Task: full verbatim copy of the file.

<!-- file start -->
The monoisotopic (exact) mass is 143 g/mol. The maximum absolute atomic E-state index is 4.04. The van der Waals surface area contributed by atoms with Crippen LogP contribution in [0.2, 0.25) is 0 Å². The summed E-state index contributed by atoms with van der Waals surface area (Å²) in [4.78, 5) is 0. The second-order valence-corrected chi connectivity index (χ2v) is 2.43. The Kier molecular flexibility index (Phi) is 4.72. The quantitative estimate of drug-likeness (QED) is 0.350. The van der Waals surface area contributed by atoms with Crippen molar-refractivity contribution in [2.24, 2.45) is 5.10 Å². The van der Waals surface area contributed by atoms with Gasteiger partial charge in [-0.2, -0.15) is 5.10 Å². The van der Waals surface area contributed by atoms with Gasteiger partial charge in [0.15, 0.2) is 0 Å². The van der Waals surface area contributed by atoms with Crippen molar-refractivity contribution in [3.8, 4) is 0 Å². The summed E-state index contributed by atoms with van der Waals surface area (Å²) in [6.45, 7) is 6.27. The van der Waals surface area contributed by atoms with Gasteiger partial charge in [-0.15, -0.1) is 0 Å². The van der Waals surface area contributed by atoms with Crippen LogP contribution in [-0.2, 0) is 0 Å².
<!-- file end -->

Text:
The monoisotopic (exact) mass is 143 g/mol. The maximum absolute atomic E-state index is 4.04. The van der Waals surface area contributed by atoms with Crippen LogP contribution in [0.2, 0.25) is 0 Å². The summed E-state index contributed by atoms with van der Waals surface area (Å²) in [4.78, 5) is 0. The second-order valence-corrected chi connectivity index (χ2v) is 2.43. The Kier molecular flexibility index (Phi) is 4.72. The quantitative estimate of drug-likeness (QED) is 0.350. The van der Waals surface area contributed by atoms with Crippen molar-refractivity contribution in [2.24, 2.45) is 5.10 Å². The van der Waals surface area contributed by atoms with Gasteiger partial charge in [-0.2, -0.15) is 5.10 Å². The van der Waals surface area contributed by atoms with Gasteiger partial charge in [0.15, 0.2) is 0 Å². The van der Waals surface area contributed by atoms with Crippen molar-refractivity contribution in [3.8, 4) is 0 Å². The summed E-state index contributed by atoms with van der Waals surface area (Å²) in [6.45, 7) is 6.27. The van der Waals surface area contributed by atoms with Gasteiger partial charge in [-0.15, -0.1) is 0 Å². The van der Waals surface area contributed by atoms with Crippen LogP contribution in [-0.2, 0) is 0 Å².